Focus on technological innovation to avoid middle-income trap
Two workers set up a display outside a store at a business area in Beijing on Wednesday. Beijing's 2018 GDP growth was around 6.6 percent, legislators said at a conference on Monday. (Photo: AFP)
The Chinese economy may face a barrage of challenges ahead, but its rise from the depths of despair to a global economic powerhouse has not ended, as a key indicator is poised to tell that success story once again.
China's GDP per capita, a closely watched measure of a country's economic output that accounts for population, is expected to reach a key level of $10,000 in 2018, according to a top official on Wednesday.
"Our country's population is equivalent to the total population of all developed countries and it is estimated that the GDP per capita will approach $10,000 in 2018," He Lifeng, chairman of the National Development and Reform Commission (NDRC), the top economic planner, wrote in an article published on Wednesday.
While $10,000 is still significantly lower than that of other developed countries, it represents a remarkable development for a country with more than 1.3 billion people, nearly 20 percent of the global population, analysts noted.
China's total GDP has risen to the second largest in the world. Its GDP per capita, which is often seen as a measure of living standard, has been low, due largely to its massive population.
A GDP per capita of $10,000 will not put China much higher in the global rankings. In 2017, China's GDP per capita was at $8,827, ranking 73rd globally, according to World Bank data.
Even when compared to other countries' GDP per capita in 2017, China's $10,000 would have only ranked six places higher and represented just one-tenth of Luxembourg's $104,103 - the highest in the world - and about one-sixth of the US' $59,531, which ranks sixth.
"Indeed, our GDP per capita is still far lower than [that of] advanced economies, but let's not forget where China started and what China went through," Cao Heping, a professor of economics at Peking University, told the Global Times on Wednesday.
China's GDP per capita was a mere $89.50 in 1960, compared to $2,242 for Luxembourg and $3,007 for the US, World Bank data showed. From 1960 to 2017, China's population rose from 662.07 million to 1.39 billion, according to China's National Bureau of Statistics.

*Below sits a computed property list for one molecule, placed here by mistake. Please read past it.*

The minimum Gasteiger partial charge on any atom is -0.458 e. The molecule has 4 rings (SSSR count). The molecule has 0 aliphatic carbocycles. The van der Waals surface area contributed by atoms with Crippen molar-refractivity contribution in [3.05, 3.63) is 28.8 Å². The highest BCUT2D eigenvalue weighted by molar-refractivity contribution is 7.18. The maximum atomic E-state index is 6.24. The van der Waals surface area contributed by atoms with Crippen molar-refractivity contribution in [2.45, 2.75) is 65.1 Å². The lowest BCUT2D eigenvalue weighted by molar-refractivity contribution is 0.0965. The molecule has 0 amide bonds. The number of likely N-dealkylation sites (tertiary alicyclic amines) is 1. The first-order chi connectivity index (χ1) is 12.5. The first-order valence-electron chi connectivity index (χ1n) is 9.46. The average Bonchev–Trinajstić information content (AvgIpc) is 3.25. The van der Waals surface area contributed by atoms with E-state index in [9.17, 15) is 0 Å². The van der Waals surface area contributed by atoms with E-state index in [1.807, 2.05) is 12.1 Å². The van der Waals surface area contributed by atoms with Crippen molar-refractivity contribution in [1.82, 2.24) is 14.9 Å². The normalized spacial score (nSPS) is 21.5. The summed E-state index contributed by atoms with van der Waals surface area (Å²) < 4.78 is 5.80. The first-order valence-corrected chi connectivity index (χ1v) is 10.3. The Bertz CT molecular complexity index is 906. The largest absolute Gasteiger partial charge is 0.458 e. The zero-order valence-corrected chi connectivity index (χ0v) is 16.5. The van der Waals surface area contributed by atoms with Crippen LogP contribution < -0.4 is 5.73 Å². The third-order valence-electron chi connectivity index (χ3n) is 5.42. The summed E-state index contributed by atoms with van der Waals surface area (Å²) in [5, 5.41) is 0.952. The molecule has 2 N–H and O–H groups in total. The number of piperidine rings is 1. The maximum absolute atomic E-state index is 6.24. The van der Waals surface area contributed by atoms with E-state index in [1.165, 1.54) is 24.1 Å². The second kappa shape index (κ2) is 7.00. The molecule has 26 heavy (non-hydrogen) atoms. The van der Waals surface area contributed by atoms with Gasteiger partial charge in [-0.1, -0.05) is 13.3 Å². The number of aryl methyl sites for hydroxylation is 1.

"With a GDP per capita of $10,000, it means China, with its massive population, has become an upper middle income country, according to UN standards," said Tian Yun, vice president of the Beijing Economic Operation Association. "That in itself is a remarkable achievement."
China's GDP increased 82 times to $12.24 trillion in 2017, or 15 percent of global economy, making it the world's second-largest economy
Middle income trap?
However, with new milestones come new challenges. As the Chinese economy continues to march forward, potential challenges and risks are also on the rise, with some even suggesting that China would fall into the so-called middle income trap.
The term first appeared in a World Bank report in 2007 and describes the failure of middle income countries such as Malaysia, Brazil and South Africa to become high income countries as their growth stagnated, industrial upgrade failed and the labor force shrank.
Given China's economic slowdown in recent years, many have used the term to determine China's future.
"No doubt, after reaching such high numbers, it would become more and more difficult to move up," Tian said, noting that slowing growth, a deteriorating environment and others "do indicate that we are facing some of the challenges those countries have faced. And this is alarming."
Following double digit growth for decades, the Chinese economy is faced with persistent slowdown pressure, with low-end manufacturing losing its competitive edge as labor and other costs increase and growth in consumption also slows, according to official data and media reports.
But in recent years, China has had a laser-like focus on manufacturing upgrade and technological innovation, which have advanced in core technologies such as 5G and new-energy vehicles, and accelerated the urbanization point to a more positive picture, Tian noted.
Cao also said that if China properly uses its "massive strength" in terms of GDP to focus on improving education, infrastructure and other areas to support high-quality growth, "there is no trap that can trap China's growth."
In his article published in the Qiushi Journal, a flagship magazine of the Communist Party of China Central Committee, He, the NDRC chief, said that China would focus on boosting domestic consumption to spur high-quality growth.
Cao noted that while GDP per capita does not translate into purchasing power, it could also point to a higher standard of living and higher demand for quality goods.
"A consumption upgrade could be the most important driving force for China's economic upgrade," he said.